Philip Pullman is an Oxford graduate with a fair-sized body of work
already under his belt, including the trilogy of Victorian thrillers
The Ruby in the Smoke, Shadow in the North, and The Tiger
in the Well. The first book of his new fantasy series has been
loudly lauded as the kind of thing that "only comes once in a
generation," worthy of the company of Tolkien's "Lord of the
Rings," C.S. Lewis's "Chronicles of Narnia," and L'Engle's A Wind
in the Door. It may be a bit early for such comparisons (let's see
how the next few books go...), but The Golden Compass does deserve
to be read by those both young and old who have enjoyed those classics.
Originally published in Great Britain as His Dark Materials 1:
Northern Lights in 1995, The Golden Compass "forms the first
part of a story in three volumes." This book is set in a universe
similar to ours but different in several important aspects, one of
those differences being that people have tangible souls in the form of
animal-shaped "daemons." The second book is to be set in our universe,
and the third book will move between the two.
Lyra Belacqua, a street-savvy and sassy little girl, takes the lead
role. Raised and haphazardly educated by Oxford scholars, she has
until now led a largely carefree and unconfined life. When her uncle,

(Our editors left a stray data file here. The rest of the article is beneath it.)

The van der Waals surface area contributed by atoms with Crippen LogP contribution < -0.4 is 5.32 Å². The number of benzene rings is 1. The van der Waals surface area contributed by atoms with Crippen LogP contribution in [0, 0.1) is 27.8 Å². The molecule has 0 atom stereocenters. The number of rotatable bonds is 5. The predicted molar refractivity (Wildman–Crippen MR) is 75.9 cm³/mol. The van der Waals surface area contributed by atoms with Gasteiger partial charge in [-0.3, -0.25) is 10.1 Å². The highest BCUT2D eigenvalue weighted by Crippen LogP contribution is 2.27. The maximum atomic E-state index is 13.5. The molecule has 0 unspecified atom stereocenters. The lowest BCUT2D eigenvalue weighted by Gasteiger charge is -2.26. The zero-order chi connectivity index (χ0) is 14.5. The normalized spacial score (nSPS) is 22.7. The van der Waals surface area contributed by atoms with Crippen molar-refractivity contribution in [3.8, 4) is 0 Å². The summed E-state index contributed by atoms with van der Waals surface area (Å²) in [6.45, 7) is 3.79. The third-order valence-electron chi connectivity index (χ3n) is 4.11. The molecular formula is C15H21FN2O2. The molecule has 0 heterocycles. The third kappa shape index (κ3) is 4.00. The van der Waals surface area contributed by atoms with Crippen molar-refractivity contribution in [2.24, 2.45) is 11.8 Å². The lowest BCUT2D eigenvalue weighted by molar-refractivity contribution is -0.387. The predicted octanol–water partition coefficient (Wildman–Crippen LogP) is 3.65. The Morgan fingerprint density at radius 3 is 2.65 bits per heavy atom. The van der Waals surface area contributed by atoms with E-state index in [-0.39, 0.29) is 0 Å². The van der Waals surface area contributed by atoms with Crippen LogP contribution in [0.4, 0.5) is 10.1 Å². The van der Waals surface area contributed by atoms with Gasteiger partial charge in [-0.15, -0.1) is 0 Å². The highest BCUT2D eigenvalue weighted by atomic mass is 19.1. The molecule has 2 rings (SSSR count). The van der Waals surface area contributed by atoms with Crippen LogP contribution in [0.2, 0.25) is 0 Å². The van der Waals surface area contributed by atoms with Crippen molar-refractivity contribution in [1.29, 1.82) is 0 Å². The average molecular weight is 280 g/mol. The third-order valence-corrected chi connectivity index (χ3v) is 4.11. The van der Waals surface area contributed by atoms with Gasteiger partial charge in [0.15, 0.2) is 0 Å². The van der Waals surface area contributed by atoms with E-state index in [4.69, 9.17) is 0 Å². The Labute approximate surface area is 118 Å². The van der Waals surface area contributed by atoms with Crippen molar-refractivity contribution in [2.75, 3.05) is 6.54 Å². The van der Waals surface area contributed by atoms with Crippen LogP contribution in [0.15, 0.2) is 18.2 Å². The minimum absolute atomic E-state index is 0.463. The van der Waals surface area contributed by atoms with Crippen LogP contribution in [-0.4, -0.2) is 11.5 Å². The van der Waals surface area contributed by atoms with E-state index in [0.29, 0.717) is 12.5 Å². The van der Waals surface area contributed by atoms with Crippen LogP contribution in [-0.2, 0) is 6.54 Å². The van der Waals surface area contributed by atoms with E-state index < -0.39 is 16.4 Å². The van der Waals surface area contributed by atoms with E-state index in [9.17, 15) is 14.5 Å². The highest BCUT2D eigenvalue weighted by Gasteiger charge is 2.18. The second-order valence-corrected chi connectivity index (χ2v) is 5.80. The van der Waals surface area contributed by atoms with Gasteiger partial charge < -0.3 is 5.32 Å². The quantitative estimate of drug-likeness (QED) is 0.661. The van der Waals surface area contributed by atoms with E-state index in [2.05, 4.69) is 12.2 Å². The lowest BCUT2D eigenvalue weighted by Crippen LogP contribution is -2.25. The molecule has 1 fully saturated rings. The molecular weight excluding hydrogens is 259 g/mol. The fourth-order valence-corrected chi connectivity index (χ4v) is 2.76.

Lord Asriel, returns to Oxford from exploring in the North, he brings
back word of strange events, mysterious Dust, and a photograph showing
a city in the Aurora Borealis. His reports pique Lyra's insatiable
curiosity and set in motion the wheels of her fate. Children begin to
go missing, stolen by mysterious unseen "Gobblers," and Lyra herself is
taken away from Oxford to live with the attractive but cunning Mrs.
Coulter. When Lyra and her daemon, Pantalaimon, discover that their
new caretaker is herself behind the abductions of the missing children,
they escape to the safety of the water-faring folk, the gyptians. With
them, Lyra and Pantalaimon will journey to the far North in an effort
to rescue the stolen children and, if possible, exact vengeance. What
they will find in the frozen North are some things horrifying, some
achingly beautiful, and some truly awesome. Lyra's journey becomes a
life and death struggle that will end in her deciding whether or not to
take the role Destiny has decreed for her.
The language in The Golden Compass is toned down to a level of
readability by a younger audience, but many of its themes and allusions
are more than heavy enough for adults: the nature of the soul and
where it resides, the corrupting nature of power, the suffocating
sternness of a powerful Church. A quote from Paradise Lost
precedes the book, and Milton is hardly childish reading. Another interesting
aspect of the story is its resistance to categorization. There are corporeal
souls, talking polar bears, and flying witches, but there are also scientists
studying, classifying and quantifying their universe. It is the same
edge-blurring blend of pure fantasy and very soft science fiction that makes a
real separation of SF&F impossible.
It's good to know outright that this is first in a series. The ending
would be an end-of-season cliffhanger episode if it were made for TV.
Of course, fantasy readers thrive on that kind of thing; no one would
ever finish "The Lord of the Rings" if some of us didn't have that
special tolerance. The Golden Compass has the potential to be
a part of a greater whole. Time will tell, but this book is worth the
risk of commitment to several more.